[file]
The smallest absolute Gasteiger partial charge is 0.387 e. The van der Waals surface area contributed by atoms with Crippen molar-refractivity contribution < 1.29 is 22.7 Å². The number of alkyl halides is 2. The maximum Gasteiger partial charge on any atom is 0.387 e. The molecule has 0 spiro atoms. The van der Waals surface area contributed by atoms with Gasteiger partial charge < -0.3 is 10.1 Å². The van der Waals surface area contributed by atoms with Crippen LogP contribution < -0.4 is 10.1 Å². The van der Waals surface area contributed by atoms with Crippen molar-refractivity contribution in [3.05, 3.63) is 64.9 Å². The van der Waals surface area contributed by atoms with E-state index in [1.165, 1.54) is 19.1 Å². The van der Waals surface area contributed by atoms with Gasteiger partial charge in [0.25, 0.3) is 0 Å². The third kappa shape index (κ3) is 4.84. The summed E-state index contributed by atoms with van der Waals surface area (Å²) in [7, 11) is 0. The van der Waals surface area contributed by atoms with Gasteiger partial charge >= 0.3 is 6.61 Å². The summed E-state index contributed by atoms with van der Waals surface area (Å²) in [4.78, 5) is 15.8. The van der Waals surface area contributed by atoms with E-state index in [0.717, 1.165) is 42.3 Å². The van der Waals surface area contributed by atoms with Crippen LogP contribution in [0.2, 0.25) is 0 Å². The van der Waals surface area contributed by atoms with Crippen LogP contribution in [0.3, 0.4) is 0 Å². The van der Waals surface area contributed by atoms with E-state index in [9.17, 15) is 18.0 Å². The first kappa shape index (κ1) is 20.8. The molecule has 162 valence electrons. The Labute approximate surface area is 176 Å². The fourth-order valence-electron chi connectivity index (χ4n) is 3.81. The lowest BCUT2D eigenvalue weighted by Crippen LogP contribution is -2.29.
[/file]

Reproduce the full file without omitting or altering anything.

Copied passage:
The smallest absolute Gasteiger partial charge is 0.387 e. The van der Waals surface area contributed by atoms with Crippen molar-refractivity contribution < 1.29 is 22.7 Å². The number of alkyl halides is 2. The maximum Gasteiger partial charge on any atom is 0.387 e. The molecule has 0 spiro atoms. The van der Waals surface area contributed by atoms with Gasteiger partial charge < -0.3 is 10.1 Å². The van der Waals surface area contributed by atoms with Crippen LogP contribution < -0.4 is 10.1 Å². The van der Waals surface area contributed by atoms with Crippen molar-refractivity contribution in [3.05, 3.63) is 64.9 Å². The van der Waals surface area contributed by atoms with E-state index in [1.165, 1.54) is 19.1 Å². The van der Waals surface area contributed by atoms with Gasteiger partial charge in [0.25, 0.3) is 0 Å². The third kappa shape index (κ3) is 4.84. The summed E-state index contributed by atoms with van der Waals surface area (Å²) in [7, 11) is 0. The van der Waals surface area contributed by atoms with Gasteiger partial charge >= 0.3 is 6.61 Å². The summed E-state index contributed by atoms with van der Waals surface area (Å²) in [4.78, 5) is 15.8. The van der Waals surface area contributed by atoms with E-state index in [0.717, 1.165) is 42.3 Å². The van der Waals surface area contributed by atoms with Crippen LogP contribution in [0.2, 0.25) is 0 Å². The van der Waals surface area contributed by atoms with Crippen LogP contribution in [0.3, 0.4) is 0 Å². The van der Waals surface area contributed by atoms with E-state index in [9.17, 15) is 18.0 Å². The first kappa shape index (κ1) is 20.8. The molecule has 162 valence electrons. The Labute approximate surface area is 176 Å². The fourth-order valence-electron chi connectivity index (χ4n) is 3.81. The lowest BCUT2D eigenvalue weighted by Crippen LogP contribution is -2.29.